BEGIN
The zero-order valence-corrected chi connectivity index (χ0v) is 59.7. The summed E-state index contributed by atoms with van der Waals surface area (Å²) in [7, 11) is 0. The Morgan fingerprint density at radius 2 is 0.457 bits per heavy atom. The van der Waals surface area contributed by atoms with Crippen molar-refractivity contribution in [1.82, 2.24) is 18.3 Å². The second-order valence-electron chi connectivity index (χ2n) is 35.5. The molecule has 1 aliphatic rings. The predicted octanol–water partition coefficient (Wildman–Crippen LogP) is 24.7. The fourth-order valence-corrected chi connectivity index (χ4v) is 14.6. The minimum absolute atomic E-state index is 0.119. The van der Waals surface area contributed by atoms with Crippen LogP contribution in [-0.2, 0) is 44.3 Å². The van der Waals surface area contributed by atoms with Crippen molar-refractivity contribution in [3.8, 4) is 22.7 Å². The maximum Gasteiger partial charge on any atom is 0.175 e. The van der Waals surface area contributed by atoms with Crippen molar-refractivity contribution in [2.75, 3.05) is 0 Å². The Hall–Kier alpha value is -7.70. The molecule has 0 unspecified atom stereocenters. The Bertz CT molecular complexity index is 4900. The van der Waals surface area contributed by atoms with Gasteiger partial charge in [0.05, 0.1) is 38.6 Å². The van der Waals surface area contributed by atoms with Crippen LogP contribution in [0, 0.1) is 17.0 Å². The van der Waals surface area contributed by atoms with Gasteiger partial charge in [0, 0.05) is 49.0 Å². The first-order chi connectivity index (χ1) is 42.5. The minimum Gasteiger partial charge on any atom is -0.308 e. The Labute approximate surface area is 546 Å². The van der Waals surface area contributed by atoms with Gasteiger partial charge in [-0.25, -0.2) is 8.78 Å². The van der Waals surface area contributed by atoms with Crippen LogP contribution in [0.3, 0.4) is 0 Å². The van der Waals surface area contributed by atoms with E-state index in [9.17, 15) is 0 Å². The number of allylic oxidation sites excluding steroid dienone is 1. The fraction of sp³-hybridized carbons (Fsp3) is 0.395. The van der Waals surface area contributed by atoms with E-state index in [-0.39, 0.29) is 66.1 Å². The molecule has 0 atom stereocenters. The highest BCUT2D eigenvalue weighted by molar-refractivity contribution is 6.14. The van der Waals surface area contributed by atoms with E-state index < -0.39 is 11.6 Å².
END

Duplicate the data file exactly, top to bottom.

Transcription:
The zero-order valence-corrected chi connectivity index (χ0v) is 59.7. The summed E-state index contributed by atoms with van der Waals surface area (Å²) in [7, 11) is 0. The Morgan fingerprint density at radius 2 is 0.457 bits per heavy atom. The van der Waals surface area contributed by atoms with Crippen molar-refractivity contribution in [1.82, 2.24) is 18.3 Å². The second-order valence-electron chi connectivity index (χ2n) is 35.5. The molecule has 1 aliphatic rings. The predicted octanol–water partition coefficient (Wildman–Crippen LogP) is 24.7. The fourth-order valence-corrected chi connectivity index (χ4v) is 14.6. The minimum absolute atomic E-state index is 0.119. The van der Waals surface area contributed by atoms with Crippen LogP contribution in [-0.2, 0) is 44.3 Å². The van der Waals surface area contributed by atoms with Crippen molar-refractivity contribution in [3.8, 4) is 22.7 Å². The maximum Gasteiger partial charge on any atom is 0.175 e. The van der Waals surface area contributed by atoms with Crippen molar-refractivity contribution in [2.75, 3.05) is 0 Å². The Hall–Kier alpha value is -7.70. The molecule has 0 unspecified atom stereocenters. The Bertz CT molecular complexity index is 4900. The van der Waals surface area contributed by atoms with Gasteiger partial charge in [0.05, 0.1) is 38.6 Å². The van der Waals surface area contributed by atoms with Crippen LogP contribution in [0, 0.1) is 17.0 Å². The van der Waals surface area contributed by atoms with Gasteiger partial charge in [0, 0.05) is 49.0 Å². The first-order chi connectivity index (χ1) is 42.5. The minimum Gasteiger partial charge on any atom is -0.308 e. The Labute approximate surface area is 546 Å². The van der Waals surface area contributed by atoms with Gasteiger partial charge in [-0.25, -0.2) is 8.78 Å². The van der Waals surface area contributed by atoms with Crippen LogP contribution in [0.3, 0.4) is 0 Å². The van der Waals surface area contributed by atoms with E-state index in [9.17, 15) is 0 Å². The number of allylic oxidation sites excluding steroid dienone is 1. The fraction of sp³-hybridized carbons (Fsp3) is 0.395. The van der Waals surface area contributed by atoms with E-state index in [-0.39, 0.29) is 66.1 Å². The molecule has 0 atom stereocenters. The highest BCUT2D eigenvalue weighted by molar-refractivity contribution is 6.14. The van der Waals surface area contributed by atoms with E-state index < -0.39 is 11.6 Å².